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We have learned a lot about Giants GM Joe Schoen, but that won’t help us predict the Giants’ draft

Schoen needs solid draft to keep Giants moving forward

NFL: Combine
Joe Schoen
Kirby Lee-USA TODAY Sports

Hired on Jan. 21, 2022, Joe Schoen has now been general manager of the New York Giants for 454 days.

Schoen has conducted one Giants draft, two free agency periods, hired a head coach, revamped the front office, gone a long way toward cleaning up a salary cap mess he inherited, and worked through a steady stream of small roster moves that helped the Giants go 9-7-1 and make a surprise 2022 playoff appearance.

What have we learned about the 43-year-old Schoen in those 454 days?

  • We have learned that Schoen is still a scout at heart, as he has spent both draft cycles criss-crossing the country and seeing far more prospects in person than his two Giants predecessors did.
  • We have learned that Schoen is not afraid to manipulate the draft board, or, in the case of Darren Waller, use draft assets to go get a veteran player he believes can help.
  • We have learned that Schoen and the Giants may assemble a draft board that defies consensus, or conventional wisdom.
  • We have learned that Schoen is a pretty straight shooter as GMs go. Witness this answer a year ago when Schoen was asked why the Giants selected Evan Neal at No. 7. “Because Ickey (Ekwonu) was gone at six” was the reply. It’s not often a GM will flat out admit that he had real interest in a player other than the one he selected.
  • We have learned that Schoen is willing to adapt. He admitted this offseason (another surprisingly straight answer) that he did not expect when he was hired to be handing Daniel Jones a long-term deal. He has not acted this offseason like a GM of a rebuilding team, which he might have expected. He is acting more like the GM of a good team that needs to be better.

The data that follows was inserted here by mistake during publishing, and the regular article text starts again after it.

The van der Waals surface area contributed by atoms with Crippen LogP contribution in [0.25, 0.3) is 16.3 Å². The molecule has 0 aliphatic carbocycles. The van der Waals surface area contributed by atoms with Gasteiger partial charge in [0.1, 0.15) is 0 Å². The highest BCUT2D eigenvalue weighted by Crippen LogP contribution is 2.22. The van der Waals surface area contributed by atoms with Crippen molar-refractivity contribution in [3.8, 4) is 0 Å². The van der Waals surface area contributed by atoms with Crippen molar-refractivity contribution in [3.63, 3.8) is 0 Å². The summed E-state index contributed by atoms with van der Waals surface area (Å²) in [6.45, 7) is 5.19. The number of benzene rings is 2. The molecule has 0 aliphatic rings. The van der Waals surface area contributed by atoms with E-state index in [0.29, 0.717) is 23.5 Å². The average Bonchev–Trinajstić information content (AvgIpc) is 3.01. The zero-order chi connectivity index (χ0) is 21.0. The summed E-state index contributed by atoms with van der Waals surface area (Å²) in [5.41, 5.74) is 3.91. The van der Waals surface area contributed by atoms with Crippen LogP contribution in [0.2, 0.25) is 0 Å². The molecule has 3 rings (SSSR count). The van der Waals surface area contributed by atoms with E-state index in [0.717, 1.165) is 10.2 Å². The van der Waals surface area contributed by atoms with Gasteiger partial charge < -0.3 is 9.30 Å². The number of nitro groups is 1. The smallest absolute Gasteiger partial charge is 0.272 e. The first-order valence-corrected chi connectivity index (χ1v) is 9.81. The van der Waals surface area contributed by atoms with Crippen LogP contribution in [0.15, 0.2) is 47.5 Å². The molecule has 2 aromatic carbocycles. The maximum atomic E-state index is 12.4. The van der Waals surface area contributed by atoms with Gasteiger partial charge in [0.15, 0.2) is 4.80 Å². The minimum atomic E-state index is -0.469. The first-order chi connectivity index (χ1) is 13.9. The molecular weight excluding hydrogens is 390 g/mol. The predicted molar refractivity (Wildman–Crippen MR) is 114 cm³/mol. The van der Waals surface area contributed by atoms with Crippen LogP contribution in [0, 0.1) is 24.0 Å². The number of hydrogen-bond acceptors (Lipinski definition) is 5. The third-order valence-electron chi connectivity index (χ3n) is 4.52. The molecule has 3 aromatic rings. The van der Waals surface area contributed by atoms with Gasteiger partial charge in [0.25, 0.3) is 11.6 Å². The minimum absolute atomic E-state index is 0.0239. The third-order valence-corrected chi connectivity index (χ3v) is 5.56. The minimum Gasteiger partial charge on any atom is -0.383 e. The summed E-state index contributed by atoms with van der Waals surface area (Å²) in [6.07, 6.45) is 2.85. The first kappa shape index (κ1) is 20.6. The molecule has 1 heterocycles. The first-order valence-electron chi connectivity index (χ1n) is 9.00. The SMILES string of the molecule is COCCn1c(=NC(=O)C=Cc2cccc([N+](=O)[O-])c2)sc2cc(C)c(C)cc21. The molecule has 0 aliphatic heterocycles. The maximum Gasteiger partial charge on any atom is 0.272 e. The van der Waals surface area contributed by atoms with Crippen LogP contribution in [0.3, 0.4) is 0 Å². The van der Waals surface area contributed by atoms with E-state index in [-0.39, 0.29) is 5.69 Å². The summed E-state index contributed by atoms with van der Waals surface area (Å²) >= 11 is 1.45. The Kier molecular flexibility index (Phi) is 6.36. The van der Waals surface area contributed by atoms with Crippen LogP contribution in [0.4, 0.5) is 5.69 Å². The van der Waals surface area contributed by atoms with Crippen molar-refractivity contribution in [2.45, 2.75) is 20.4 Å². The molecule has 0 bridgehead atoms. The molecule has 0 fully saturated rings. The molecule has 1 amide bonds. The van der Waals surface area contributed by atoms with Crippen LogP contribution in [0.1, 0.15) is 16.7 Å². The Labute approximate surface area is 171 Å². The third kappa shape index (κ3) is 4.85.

We know all of those things. We don’t have any real idea what Schoen will do in the 2023 NFL Draft.

Schoen will likely do his best not to give media any hints into those plans when he holds his pre-draft press conference on Thursday.

One voice who is well-connected to all of the league’s scouting departments knows that Schoen will certainly have a plan mapped out.

“Joe Schoen and his group, they’ve got a good group up there on the scouting side, and they’ll be all over this thing,” Jim Nagy, Senior Bowl executive director, said on a recent ‘Valentine’s Views’ podcast.

In NFL GM power rankings posted recently by’s Gregg Rosenthal, Schoen was placed in the “Too New” category and not actually given a ranking. Rosenthal wrote:

Schoen set low expectations after taking over a talent-poor roster last offseason ... then spent this offseason giving big money to Dave Gettleman’s handpicked quarterback and slapping the tag on Saquon Barkley, with Dexter Lawrence potentially in line for a mega extension of his own. The team’s improvement in 2022 was mostly because of Daboll’s coaching, rather than a talent infusion, but Kayvon Thibodeaux looks like a big draft win and March’s trade for Darren Waller was a smart risk-reward gambit.

Schoen said at his introductory press conference that he wasn’t “a big tear it up, rebuild” type of person and that he wanted to “compete today and still build for tomorrow.”

The Giants, obviously, did the “compete today” part better than just about everyone thought they might in 2022.

Schoen acknowledged at the end of the season that there was a “talent gap” between the Giants and teams like the Philadelphia Eagles and Kansas City Chiefs.

Some big moves — trading for Darren Waller, signing Bobby Okereke, adding Parris Campbell, the long-term deal for Jones — have already been made.

Schoen indicated at the end of the offseason he really felt the Giants were now in “build” mode rather than survival mode, which is where they were in his first offseason.

“I don’t want to say this starts the build, because we made some moves last year and through the draft and some waiver wire claims that are still going to be here,” he said. “But this is finally where we have flexibility and draft capital, second draft class. And we can really start building this thing knowing that we have Daniel in place.”

The jury is still out on Schoen’s first draft class, partially because of injury and partially because a year just isn’t enough time to judge an entire class. No. 7 overall pick Evan Neal certainly has to play better to justify that lofty selection. Day 2 picks Wan’Dale Robinson and Cor’Dale Flott need to take steps forward.

Schoen should be in a more comfortable place entering this draft, having a year under his belt working with his front office and scouting staffs.

A successful 2023 draft is going to be critical to help the Giants continue their upward trajectory. Let’s see what hints we can get from Schoen on Thursday.